University of Michigan
This project presents a new innovative radio frequency (RF) localization solution with unprecedented accuracy and power efficiency. The proposed RF localization solution for wireless tags is small, low energy, and rapidly deployable without heavy infrastructure investment. The proposed approach enables decimeter-level (tens of centimeter) accuracy in large indoor environments where non-line-of-sight (NLOS) scenarios dominate and GPS
does not reliably operate. To date, no existing solution addresses this set of challenging specifications which is critical to a collection of public safety applications including workforce, robots and equipment tracking for emergency search and rescue operations, and epidemiology analysis. -July 2019
Principle Investigator: Hun-Seok Kim
University of Michigan
The Decimeter Accurate, Long Range Non-Line-of-Sight RF Localization Solution for Public Safety Applications research project focuses on a new innovative radio frequency (RF) localization solution with unprecedented accuracy and power efficiency. This RF localization solution for energy-autonomous wireless tags is small (≤ 10cm3 including RF antennas), low cost (less than a dollar per tag), and rapidly deployable without heavy infrastructure investment. The approach targets a stringent average power budget of 10s of micro Watts (µW) while meeting decimeter (10cm) accuracy in large (>100m per dimension) indoor environments where non-line-of-sight (NLOS) scenarios dominate. To date, no existing solution addresses this set of challenging specifications which is critical to a collection of public safety applications including workforce, robots and equipment tracking for emergency search and rescue operations, and epidemiology analysis.
This solution introduces the use of a new ‘active RF reflector’ on the wireless tag which echoes back a frequency-shifted orthogonal frequency division multiplexing (OFDM) signal originally generated from an anchor. The proposed technique is based on time-of-flight (ToF) estimation in the frequency domain that effectively eliminates inter-carrier interference in multipath-rich indoor NLOS channels. The system uses a relatively narrow bandwidth of ≤ 80MHz which does not require an expensive very high sampling rate ADC. Unlike ultra-wideband (UWB) systems, the active reflection scheme is designed to operate at a relatively low carrier frequency (e.g., 2.4GHz) that can penetrate building walls and other blocking objects making it applicable to NLOS scenarios. Since the bandwidth at lower frequencies (2.4GHz) is severely limited, the team will lean on novel signal processing algorithms as well as machine learning techniques to significantly enhance the localization resolution given a constrained bandwidth of the proposed system.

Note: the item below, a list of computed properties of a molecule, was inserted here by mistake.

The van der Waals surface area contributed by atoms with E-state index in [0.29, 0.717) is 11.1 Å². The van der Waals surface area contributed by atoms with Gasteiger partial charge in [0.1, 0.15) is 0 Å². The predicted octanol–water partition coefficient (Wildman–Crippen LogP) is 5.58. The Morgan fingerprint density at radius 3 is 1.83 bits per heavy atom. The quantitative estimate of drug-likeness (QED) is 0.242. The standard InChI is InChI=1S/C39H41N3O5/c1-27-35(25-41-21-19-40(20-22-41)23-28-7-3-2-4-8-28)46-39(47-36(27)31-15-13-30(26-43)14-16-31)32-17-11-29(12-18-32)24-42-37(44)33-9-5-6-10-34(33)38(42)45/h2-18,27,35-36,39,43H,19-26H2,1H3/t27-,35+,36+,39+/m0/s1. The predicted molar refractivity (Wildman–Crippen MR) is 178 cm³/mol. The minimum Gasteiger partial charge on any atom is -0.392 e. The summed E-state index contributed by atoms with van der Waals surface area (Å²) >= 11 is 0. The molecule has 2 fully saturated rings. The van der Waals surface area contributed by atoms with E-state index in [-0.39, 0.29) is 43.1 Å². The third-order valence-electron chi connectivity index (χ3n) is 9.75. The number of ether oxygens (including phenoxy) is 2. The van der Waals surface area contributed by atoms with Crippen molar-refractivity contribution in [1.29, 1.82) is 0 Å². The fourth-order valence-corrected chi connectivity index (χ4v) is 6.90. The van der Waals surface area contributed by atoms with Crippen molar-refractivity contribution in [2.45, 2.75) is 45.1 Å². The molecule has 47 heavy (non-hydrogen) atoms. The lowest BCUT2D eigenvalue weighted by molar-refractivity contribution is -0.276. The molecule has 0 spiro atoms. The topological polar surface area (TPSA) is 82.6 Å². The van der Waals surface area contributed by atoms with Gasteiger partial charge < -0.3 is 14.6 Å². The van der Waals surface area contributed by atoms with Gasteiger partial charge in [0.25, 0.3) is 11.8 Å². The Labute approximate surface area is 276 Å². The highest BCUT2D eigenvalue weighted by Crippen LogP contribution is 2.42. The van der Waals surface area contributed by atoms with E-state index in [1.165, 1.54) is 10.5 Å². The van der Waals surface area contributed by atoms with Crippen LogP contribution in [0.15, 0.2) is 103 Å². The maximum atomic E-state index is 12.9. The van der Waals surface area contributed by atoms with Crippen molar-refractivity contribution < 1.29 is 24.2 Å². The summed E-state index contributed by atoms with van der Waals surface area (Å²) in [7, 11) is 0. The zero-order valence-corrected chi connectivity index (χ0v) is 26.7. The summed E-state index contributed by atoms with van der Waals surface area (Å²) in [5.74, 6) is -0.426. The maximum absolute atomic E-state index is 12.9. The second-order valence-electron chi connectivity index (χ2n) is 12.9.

By leveraging the PIs’ expertise in ultra-low power (ULP) IC and system design, new power-optimized ICs will be fabricated and integrated with an energy-autonomous wireless tag system within a centimeter-scale form-factor. In addition to the active reflector, the fabricated IC will feature a new ULP wakeup receiver and narrowband transmitter to significantly lower average power consumption and to enable long distance (up to 10km) beacon transmission in emergency.
This project addresses design cost as well as overall performance, leading to lower power and more affordable electronics in a wide array of applications. Adopting the proposed tag IC would incur minimal power and complexity overhead to conventional dual-band (5.8GHz and 2.4GHz) RF transceivers that are ubiquitously adopted in smartphones and wearable devices. This project also includes the development of the infrastructure anchor prototype using commercial off-the-shelf components and software-defined radio (SDR) platforms. The anchor prototype will be mobile and rapidly deployable (simply pulling them into outlets) since the proposed technique efficiently eliminates the need for accurate synchronization among infrastructure anchors and tags.
The final goal is a demonstration of the end-to-end localization system and field-trials using the tag ICs and anchors in realistic indoor / outdoor environments, including university campus buildings and hospital environments. The miniaturized tags will be disseminated to the broad sensor network community to dramatically accelerate the research on a wide array of localization-aware Internet-of-Things and public safety applications.